My graduate program took a sharp meta turn this quarter.
In a class called Creating and Sharing Knowledge, I learned better ways to build, scale, measure and align knowledge management within an organization. I am also helping the department build a self-directed course to teach students how to develop a digital portfolio website. The goal is to help participants show their practitioner point of view, learn as part of a collaborative community and showcase their work professionally. It was beyond helpful to apply class concepts to this project, especially during the design stage. Both experiences provided with me with new tools to help organizations create and share knowledge that can scale.
Here are six principles I learned during the past three months that now inform my world view on digital L&D efforts:
1. Knowledge should be co-created in a memorable way: Decades of academic frameworks exist around how people learn how to learn and how they come to know knowledge. Here’s one big takeaway from that research: Knowledge creation should be a mix tacit and explicit – and never boring or lazy. Companies shouldn’t just dump best practice documents or videos into an internal shared drive in the hope that employees will learn the information. How many times has that happened in your company and the information was simply ignored? Organizations must get more creative. There’s no excuse anymore to force employees to sit through hours of in-person training as a PowerPoint presentation drones on. A process and technology should work together to allow employees to continually co-create knowledge. Employees should also be encouraged to incorporate their entire life experience into learning, bringing their full selves to the effort to build ideas off varied perspectives. Academics call this taking a social-practice perspective with a pragmatist lens. It gives employees a stake into how organizational knowledge is created. As a result, they will be more inspired and more invested to help guide the effort.
2. Knowledge should be shared in different forms: It’s obviously not enough to create the knowledge. What’s the distribution plan? Do your company’s learning platforms make it easy to share knowledge by considering how people relate to the knowledge they encounter? Is this process visible and easily accessible? That includes making sure that employees have access to information in its original form, as well as later versions of information that they can edit and view edits). Having both offerings make the learning process more robust because it provides additional context. Additionally, how are employees acquiring both direct knowledge and meta-knowledge?
3. What can be measured, matters: Digital L&D efforts should be measured – and not just by surveys. Getting creative with KPIs is key. Can you measure how often training materials are created or accessed? What about email sentiment around learning efforts? Maybe it’s important to develop personas around internal stakeholders who are co-creating and benefiting from knowledge. Don’t forget to look at participation and collaboration rates.
4. What can be aligned with larger organizational goals matters: Knowledge efforts should be aligned around strategic vision/goals, business results, critical capacities, operational metrics, learning/knowledge approach, solution metrics, learning/knowledge solutions and delivery status. Additionally, it is important to couch L&D strategy in the perspective of the stakeholder. A CEO, for example, isn’t going to care about learning theory as much as how much knowledge innovation efforts will speed new products to market. Quickly show him or her the path to accomplishing that goal.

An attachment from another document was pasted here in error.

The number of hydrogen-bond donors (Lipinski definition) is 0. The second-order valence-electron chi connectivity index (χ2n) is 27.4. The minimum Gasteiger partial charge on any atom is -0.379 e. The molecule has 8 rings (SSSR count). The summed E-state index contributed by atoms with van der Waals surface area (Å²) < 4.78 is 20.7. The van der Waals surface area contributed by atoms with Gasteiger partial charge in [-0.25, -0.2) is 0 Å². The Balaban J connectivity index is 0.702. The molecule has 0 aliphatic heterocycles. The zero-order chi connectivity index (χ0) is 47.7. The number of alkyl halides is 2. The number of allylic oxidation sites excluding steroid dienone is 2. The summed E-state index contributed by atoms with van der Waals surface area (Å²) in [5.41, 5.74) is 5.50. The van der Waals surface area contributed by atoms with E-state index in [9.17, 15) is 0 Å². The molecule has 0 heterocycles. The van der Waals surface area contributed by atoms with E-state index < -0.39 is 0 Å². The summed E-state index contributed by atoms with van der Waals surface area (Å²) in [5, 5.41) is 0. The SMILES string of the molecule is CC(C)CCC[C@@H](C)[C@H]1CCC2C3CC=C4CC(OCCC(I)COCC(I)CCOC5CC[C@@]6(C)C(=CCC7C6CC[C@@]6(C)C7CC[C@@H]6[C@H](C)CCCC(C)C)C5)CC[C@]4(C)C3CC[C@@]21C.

5. Design is not about the designer: When designing a knowledge management system, leave your ego at the door. The process should focus on empathizing with internal stakeholders Does the system meet their needs at every stage? Learning new things can be confusing or even frightening. How might knowledge creation inspire and empower employees? During our team’s in-class design process of a knowledge management system, it was important that stakeholders described back to us how they understood our process. That highlighted gaps because of assumptions our team had made. We adjusted our design based on the focus-group feedback.
6. Use the latest technology (but don’t get caught up in the bells and whistles and forget about people): Want to find the organizational influencers who can help create and advance knowledge creation efforts? Great. You might try an organizational network analysis to determine pockets of knowledge across the enterprise. Want to use Slack or Yammer or Jive to have employees co-collaborate around best practices? Perfect. Want to implement a system that uses a mix of triggered attending, tagging, algorithmically personalized feeds to surface related knowledge topics? That’s great. But just make sure these systems are being used by most employees and not just the early adapters or tech enthusiasts. It’s important to establish feedback loops around knowledge enterprise technology and continue to iterate based on that feedback. Who are the people most resistant to using the knowledge-creation technology? What are their concerns? How are they helping develop the knowledge process and, in turn, becoming influencers in the effort? Holding a face-to-face listening session with this group can work wonders.
I hope that more companies are taking in-depth approaches to knowledge creation and management, especially in terms of making additional investment and aiming to capture the heads and hearts of employees and spark innovation. These efforts can be complex, but organizations must get serious about organizational knowledge. The flip side is costlier, in the long term. What happens, after all, if your employees aren’t collaborating to surface and share new knowledge across the enterprise? That’s a serious competitive disadvantage.